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Photo credit: http://www.hardrockhotels.com/kenosha.htm

Despite the lack of an answer from Madison about whether or not the proposed Kenosha casino will move forward, plans are moving along to make sure a workforce is in place in case the project is a go.

Gateway Technical College and the College of Menominee Nation on the Menominee reservation are developing jobs training institutes focusing on preparing workers for an estimated 3,000 jobs in Kenosha and thousands more on the reservation. Another 7,000 ancillary jobs are expected through businesses that support workers in both locations.

Jobs here are expected to include positions in:

  • Cafe, Hotel & Casino Management
  • Logistics & Security
  • Administrative, Finance & Human Resources
  • Engineering & Technical Support
  • Retail & Entertainment
  • Culinary Arts & Food Service

Gateway already has curriculums in most of these fields, but training programs will be tailored to fit the unique needs of a casino, college President Bryan Albrecht told The Journal Times.

“The Menominee Tribe embraces this new collaborative agreement which will help ensure that people filling the new jobs created by the Kenosha project will be correctly matched with appropriate positions and will get the training they need to succeed,” said Gary Besaw, Chairman of the Menominee-Kenosha Gaming Authority, in a joint press release. “Like any smart business, we must plan ahead for the human resources needed to run an enterprise this huge. That takes a lot of planning and preparation so we are not caught flat-footed.”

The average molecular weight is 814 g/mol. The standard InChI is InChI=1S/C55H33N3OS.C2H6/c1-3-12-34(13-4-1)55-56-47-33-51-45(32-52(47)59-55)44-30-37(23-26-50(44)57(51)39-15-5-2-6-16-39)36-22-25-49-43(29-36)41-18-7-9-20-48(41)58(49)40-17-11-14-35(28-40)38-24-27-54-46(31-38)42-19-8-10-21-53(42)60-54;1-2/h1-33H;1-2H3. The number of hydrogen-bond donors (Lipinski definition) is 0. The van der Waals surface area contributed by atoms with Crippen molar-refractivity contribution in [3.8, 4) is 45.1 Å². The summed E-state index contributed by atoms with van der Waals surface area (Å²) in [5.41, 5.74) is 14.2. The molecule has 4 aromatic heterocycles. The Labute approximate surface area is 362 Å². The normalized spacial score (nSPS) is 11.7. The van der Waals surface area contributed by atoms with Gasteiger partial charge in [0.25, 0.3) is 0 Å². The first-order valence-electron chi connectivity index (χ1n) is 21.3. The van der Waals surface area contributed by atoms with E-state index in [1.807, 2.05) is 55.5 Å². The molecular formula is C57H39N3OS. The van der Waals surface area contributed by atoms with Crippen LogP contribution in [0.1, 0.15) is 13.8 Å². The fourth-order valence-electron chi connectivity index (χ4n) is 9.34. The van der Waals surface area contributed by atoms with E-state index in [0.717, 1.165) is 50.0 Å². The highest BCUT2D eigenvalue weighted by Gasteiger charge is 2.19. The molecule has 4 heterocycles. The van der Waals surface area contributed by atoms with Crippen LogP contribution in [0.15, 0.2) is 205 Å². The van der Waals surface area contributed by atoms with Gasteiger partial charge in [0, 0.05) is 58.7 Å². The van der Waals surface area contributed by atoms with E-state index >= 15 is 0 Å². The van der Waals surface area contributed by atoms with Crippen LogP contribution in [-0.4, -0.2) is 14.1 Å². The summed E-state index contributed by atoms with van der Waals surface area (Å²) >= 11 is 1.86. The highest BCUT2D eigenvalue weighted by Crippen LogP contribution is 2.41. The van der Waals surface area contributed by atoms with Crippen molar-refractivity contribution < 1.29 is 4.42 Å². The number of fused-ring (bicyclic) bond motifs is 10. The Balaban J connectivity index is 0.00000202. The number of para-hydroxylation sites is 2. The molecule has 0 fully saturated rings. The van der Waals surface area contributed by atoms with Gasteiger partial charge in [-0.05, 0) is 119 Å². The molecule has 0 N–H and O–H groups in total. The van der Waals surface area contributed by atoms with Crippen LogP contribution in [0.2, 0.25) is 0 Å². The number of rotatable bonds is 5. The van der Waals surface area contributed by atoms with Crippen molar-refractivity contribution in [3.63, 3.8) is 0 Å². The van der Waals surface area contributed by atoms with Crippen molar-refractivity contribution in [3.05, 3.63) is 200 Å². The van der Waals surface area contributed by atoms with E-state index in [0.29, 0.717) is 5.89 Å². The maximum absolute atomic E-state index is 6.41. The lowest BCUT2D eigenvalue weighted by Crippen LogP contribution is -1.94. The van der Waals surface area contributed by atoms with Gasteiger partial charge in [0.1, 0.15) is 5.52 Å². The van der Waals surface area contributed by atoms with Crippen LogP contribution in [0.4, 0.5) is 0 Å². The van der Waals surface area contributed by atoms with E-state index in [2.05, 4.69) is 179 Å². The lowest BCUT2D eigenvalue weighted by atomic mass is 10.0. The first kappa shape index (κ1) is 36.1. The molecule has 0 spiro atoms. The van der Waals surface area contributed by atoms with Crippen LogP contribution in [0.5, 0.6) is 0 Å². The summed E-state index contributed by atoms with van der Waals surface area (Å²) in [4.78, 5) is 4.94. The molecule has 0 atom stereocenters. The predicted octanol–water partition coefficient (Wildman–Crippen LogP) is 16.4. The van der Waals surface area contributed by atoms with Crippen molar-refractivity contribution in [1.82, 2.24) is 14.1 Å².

A jobs website was established in September in anticipation of an approval. Approximately 1,600 applications were submitted by Oct. 31, according to the joint release.

Gov. Scott Walker has until Feb. 19 to make a decision on whether or not to approve the proposed $800 million casino on the site of the former Dairyland dog racing park.

The project was approved by the Department of the Interior in August 2013, but Walker said he would only give his okay if the new casino had the support of the community, didn’t increase net gambling in the state and the remaining Wisconsin tribes also approved.

Support amongst residents and elected officials in both Racine and Kenosha counties is widespread. The Ho-Chunk and Potawatomi tribes are objecting.

Walker had a year from the federal government’s decision to either okay or veto the casino, but he asked for a six-month extension, but he filed for an extension that allowed him to hold off his decision until after the November elections.

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